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Those of you who pay any attention to this blog will know that we talk about recycling a lot – which is why it’s so embarrassing that our home city right here in London has some of the country’s worst recycling rates.

Government data can reveal that, on average, in 2015 33.9 per cent of overall municipal waste collection was recycled in London – which stands at a full ten percentage points behind the national average of 43 per cent.

What that means is that other parts of the country are pulling extra weight to pick up our slack. As the UK’s capital city, we should be setting a precedent for the rest of the country to follow, not relying on them to boost our averages.

But what’s perhaps even more noteworthy than the overall London recycling rates, is the vast disparity in individual boroughs within the borders. Here’s a look.

Time to name and shame

These are the five best and worst performing London boroughs, from a ranking of all 32. These percentages reflect the overall proportion of municipal waste recycled over the 2015-2016 year.

Top five recycling boroughs in London

Bottom five recycling boroughs in London

Borough
Recycling per cent*
Borough
Recycling per cent*
5.    Ealing 43% 5.    Wandsworth 21.1%
4.    Hillingdon 44.1% 4.    Barking & Dagenham 18.9%
3.    Kingston 45.8% 3.    Lewisham 18%
2.    Bromley 46.3% 2.    Westminster 17.3%
1.    Bexley 52% 1.    Newham 14.7%

*Source: Datastore London.

Perhaps the most obvious conclusion we can draw from this is not strictly which London boroughs are performing best, it’s the sheer amount of disparity between the best and worst performing. The 37.3 percentage point difference between Newham and Bexley is almost as large as the UK’s overall recycling rates in and of itself.

When taking into account that the overall recycling rates of the UK lie at 43 per cent at last count, these fairly dismal figures from the likes of Newham, Westminster, Lewisham and others pose important questions about how we improve recycling across the whole country. By law of averages, for every Newham that recycles just 14.7 per cent of waste, there’s another local administration in the country recycling 71.3.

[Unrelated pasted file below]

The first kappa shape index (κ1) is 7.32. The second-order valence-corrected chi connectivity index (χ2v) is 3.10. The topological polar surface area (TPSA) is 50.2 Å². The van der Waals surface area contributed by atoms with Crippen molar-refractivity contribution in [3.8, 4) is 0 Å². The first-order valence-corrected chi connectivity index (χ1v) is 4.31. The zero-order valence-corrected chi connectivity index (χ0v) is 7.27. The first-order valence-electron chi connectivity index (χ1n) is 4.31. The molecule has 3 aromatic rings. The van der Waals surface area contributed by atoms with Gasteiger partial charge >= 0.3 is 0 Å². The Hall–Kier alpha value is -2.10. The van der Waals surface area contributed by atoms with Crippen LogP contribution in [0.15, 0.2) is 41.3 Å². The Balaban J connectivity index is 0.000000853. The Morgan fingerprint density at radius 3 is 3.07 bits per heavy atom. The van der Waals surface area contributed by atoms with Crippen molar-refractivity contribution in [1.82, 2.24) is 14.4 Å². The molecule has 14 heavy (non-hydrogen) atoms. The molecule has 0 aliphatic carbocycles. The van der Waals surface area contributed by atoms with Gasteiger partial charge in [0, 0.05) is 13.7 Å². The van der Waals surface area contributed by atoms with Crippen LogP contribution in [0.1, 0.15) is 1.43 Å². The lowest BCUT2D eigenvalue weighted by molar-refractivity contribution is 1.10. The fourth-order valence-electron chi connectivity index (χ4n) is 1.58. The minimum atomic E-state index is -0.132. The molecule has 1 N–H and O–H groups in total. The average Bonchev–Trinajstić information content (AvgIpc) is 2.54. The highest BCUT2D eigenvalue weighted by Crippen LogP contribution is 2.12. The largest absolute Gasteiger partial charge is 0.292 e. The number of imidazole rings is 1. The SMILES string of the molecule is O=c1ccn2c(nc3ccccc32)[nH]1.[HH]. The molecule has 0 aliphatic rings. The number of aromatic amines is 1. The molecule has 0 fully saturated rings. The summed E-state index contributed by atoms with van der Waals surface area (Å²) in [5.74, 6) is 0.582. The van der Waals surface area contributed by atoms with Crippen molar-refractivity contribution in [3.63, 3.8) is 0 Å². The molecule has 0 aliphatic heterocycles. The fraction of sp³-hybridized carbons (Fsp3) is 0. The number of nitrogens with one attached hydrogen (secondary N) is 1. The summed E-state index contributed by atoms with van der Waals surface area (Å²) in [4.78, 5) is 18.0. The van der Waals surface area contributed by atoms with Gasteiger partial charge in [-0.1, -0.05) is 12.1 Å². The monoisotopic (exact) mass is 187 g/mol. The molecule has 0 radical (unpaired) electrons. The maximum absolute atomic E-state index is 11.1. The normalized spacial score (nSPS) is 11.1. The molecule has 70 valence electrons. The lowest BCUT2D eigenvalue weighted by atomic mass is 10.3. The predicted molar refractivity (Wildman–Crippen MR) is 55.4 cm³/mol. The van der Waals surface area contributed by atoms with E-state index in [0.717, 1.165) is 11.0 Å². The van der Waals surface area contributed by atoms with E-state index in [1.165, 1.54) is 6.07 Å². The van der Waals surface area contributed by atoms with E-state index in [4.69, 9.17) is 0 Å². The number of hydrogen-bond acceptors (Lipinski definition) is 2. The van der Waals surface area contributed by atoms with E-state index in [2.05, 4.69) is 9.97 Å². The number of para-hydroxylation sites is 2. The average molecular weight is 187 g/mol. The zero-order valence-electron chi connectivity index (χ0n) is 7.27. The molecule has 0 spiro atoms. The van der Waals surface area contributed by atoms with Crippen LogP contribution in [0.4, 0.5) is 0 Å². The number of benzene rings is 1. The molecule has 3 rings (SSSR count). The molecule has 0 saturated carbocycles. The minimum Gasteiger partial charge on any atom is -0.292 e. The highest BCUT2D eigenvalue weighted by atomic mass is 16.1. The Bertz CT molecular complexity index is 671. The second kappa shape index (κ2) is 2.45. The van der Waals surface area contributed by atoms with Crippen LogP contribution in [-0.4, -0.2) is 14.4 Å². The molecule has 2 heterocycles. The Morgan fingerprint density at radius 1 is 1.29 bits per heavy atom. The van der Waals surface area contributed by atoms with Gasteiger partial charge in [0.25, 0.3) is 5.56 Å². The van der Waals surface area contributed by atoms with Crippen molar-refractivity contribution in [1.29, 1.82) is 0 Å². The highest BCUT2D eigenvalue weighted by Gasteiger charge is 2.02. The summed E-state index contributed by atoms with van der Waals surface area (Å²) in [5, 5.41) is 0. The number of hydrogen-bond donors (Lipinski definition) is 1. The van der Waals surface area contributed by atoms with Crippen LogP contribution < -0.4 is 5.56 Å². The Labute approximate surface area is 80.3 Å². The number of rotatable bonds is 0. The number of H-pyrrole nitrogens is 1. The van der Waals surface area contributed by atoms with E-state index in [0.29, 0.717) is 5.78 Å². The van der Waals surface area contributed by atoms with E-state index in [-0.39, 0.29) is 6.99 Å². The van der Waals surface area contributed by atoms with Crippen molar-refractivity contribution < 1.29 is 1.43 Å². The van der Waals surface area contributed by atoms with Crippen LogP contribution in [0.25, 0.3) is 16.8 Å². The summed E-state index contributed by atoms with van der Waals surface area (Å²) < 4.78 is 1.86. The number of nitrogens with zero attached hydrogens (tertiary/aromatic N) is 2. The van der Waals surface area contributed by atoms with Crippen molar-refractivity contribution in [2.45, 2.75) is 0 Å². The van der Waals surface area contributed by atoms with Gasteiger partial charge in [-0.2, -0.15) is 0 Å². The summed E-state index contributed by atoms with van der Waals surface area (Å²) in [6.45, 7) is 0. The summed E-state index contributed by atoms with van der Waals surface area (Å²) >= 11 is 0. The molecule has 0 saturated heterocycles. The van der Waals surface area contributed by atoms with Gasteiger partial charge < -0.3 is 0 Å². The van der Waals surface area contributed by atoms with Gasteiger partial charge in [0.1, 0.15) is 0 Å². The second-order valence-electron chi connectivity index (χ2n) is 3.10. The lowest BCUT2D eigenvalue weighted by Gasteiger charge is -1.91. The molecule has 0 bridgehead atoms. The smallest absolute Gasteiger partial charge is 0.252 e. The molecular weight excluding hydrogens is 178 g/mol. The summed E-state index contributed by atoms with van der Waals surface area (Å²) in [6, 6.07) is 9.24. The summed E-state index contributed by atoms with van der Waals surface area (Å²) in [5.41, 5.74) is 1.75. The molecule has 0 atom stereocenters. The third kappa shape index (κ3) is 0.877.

Of course – it’s a lot more complicated than that, but if we could get the lowest performing boroughs in the country to raise their rates even in line with the national average, we’d be well on our way to matching the c.65 per cent national recycling rates of Germany.

What do the worst performing boroughs have in common?

It doesn’t take too much of a genius to spot a correlation in which boroughs perform well and which do not. The two biggest deciding factors seem to be geography and demographics. In short, affluent, suburban boroughs tend to have higher recycling rates than more impoverished inner London boroughs.

In fact, the difference is so profound, that of all 32 local authority areas, the top 12 best performing are all outer London boroughs. The highest performing inner London boroughs are Southwark, at 13th on the list, Greenwich at 15th and the City of London at a fairly embarrassing 20th. This is less a commentary on the types of politicians that are likely to run affluent, suburban councils and more a fairly simple conflict of priorities for those living within them.

The truth is, recycling is not exactly at the top of the priority list for people on low incomes with high rents, many of whom are struggling to make ends meet in one of the world’s most expensive cities. And when you combine that with the fact that a growing number of people in London’s densest boroughs live in multiple occupancy buildings, where waste clearance policies are dictated by what facilities are available, there’s plenty of understandable reasons why this is the case.

It’s no coincidence that London’s worst recycling borough, Newham, also has the highest child poverty rates of any single borough in the country. Closely followed by Barking and Dagenham at 7th and Lewisham at 11th – it’s clear where the correlation lies.

That being said, it’s still not acceptable. Furthermore, what are the businesses in these areas doing to improve recycling rates of their own and support their communities? If residents in these boroughs are struggling to prioritise recycling it just makes it twice as important for the local councillors and politicians to make it easy for people to recycle and educate their citizens on why it’s important.

Responsible waste collection services

If you want to bump up the rankings for your local borough, then you’ll want to make sure that you’re doing your best to improve your own recycling. Whether that’s your own municipal recycling rates, or the business waste clearance for your office or company – every little helps.

Have a look through our full range of responsible waste collection services to find out more about how we can help.

Matthew

20th March 2018

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